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SVKM’s NMIMS School of Design collaborates with Design Laboratory at Harvard T.H. Chan School of Public Health for global ethnic study

By   /  May 6, 2021  /  Comments Off on SVKM’s NMIMS School of Design collaborates with Design Laboratory at Harvard T.H. Chan School of Public Health for global ethnic study

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 Mumbai : NMIMS School of Design (SOD), a leading institute for future-scoped design education, has partnered with Design Laboratory (D-Lab), a collaborative initiative by Harvard T.H. Chan School of Public Health (HSPH) aimed at the application of design frameworks and methods to address the behavioral issues influencing public health, for Remember Now, a research project to gather data that can help individuals and organizations prepare better for future pandemics. Fourteen students from SOD’s B. Des. (Humanising Technology) program participated in the study as field researchers, applying remote ethnography methods to gather data about how people are living, learning, working, and playing while coping with the COVID-19 pandemic, and to identify key barriers and drivers of behavioural change that could lead to meaningful insights. The research was undertaken with the guidance of Prof. Manisha Phadke, Prof. Sameer Tendulkar, and Dr. Shreya Maulik, and in compliance with Harvard’s protocols.

The information gathered during the study will facilitate the design of objects, services and environments with built-in abilities to detect harmful pathogens, to support people in their daily lives. Remember Now is one of three projects under the D-Lab initiative, Whole Life: Designing Life After COVID-19, which also includes Sketch Tomorrow, a series of brainstorming sessions that leverages expert experience and data from Remember Now to ideate solutions, and Prototype Future, which aims to plan strategies to implement the ideas.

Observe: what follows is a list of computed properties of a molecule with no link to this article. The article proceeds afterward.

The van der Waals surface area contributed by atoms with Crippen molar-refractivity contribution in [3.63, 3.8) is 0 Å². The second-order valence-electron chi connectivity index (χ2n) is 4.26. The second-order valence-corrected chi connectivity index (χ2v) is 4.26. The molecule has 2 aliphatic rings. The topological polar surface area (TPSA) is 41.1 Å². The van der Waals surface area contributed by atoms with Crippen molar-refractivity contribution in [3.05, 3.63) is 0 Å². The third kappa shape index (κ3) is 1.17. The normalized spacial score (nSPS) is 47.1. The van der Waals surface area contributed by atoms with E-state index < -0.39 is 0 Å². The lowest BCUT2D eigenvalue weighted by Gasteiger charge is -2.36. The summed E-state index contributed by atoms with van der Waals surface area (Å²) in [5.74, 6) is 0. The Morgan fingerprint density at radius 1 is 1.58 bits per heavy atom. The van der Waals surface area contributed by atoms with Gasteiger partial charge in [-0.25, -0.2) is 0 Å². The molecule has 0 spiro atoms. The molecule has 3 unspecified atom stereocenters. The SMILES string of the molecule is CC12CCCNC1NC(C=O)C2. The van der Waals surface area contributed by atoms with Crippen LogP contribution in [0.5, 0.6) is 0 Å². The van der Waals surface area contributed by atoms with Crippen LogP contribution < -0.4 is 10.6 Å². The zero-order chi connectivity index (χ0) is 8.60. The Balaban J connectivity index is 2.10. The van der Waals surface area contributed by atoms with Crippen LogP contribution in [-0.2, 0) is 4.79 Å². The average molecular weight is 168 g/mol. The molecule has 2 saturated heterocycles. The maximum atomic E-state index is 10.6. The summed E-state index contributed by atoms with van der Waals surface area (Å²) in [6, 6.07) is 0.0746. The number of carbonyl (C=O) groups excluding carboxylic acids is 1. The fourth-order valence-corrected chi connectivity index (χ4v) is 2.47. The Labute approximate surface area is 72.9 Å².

Prof. Manisha Phadke, Director, NMIMS School of Design, said, “We believe that a designer’s primary duty is to produce thoughtful, long-lasting designs that meet societal needs.  As we all are fighting with the second phase of the pandemic, and have no idea how many days or months it will take to get back to some semblance of normal, it is incumbent upon the design community to come together and field the challenge of creating processes, services and products that will take into account the prospect of a changed world and all inherent risks. We are proud of our students for their commitment and diligence towards the greater good, and their single-minded focus on producing research that will power a better future for all.”

“Collaborating with the faculty and students of the NMIMS School of Design has been productive and delightful. The quality of their education prepared them to be valuable partners with the 14 other research groups around the world”, said Patrick Whitney, Core Faculty, D-Lab & Professor in Residence, Department of Health Policy and Management, Harvard T.H. Chan School of Public Health.

“When the NMIMS team joined, we knew high quality research would be conducted. As this initiative advances, we look forward to continue our collaboration, ” added André Nogueira, Core Faculty, D-Lab & Associate Researcher & Instructor, Harvard T.H. Chan School of Public Health

The research undertaken by SOD students for Remember Now has shed light on the Indian diaspora’s diversity of cultural backgrounds and various prejudices. Learnings included the various conditions that influence how people interact with one another, how effectively they are able to adapt their lives to new public health protocols, the various ways people are currently incorporating rituals and celebrations into their lives, and their capacity to revisit various health aspects of their lives.

The preliminary findings have been useful in better understanding how people from various socioeconomic groups and geographic locations maintain their identity, relationships, and contentment during this unusual period. The idea is to use this work as a foundation for improving people’s well-being and assisting organizations in positioning themselves better to combat the next pandemic.

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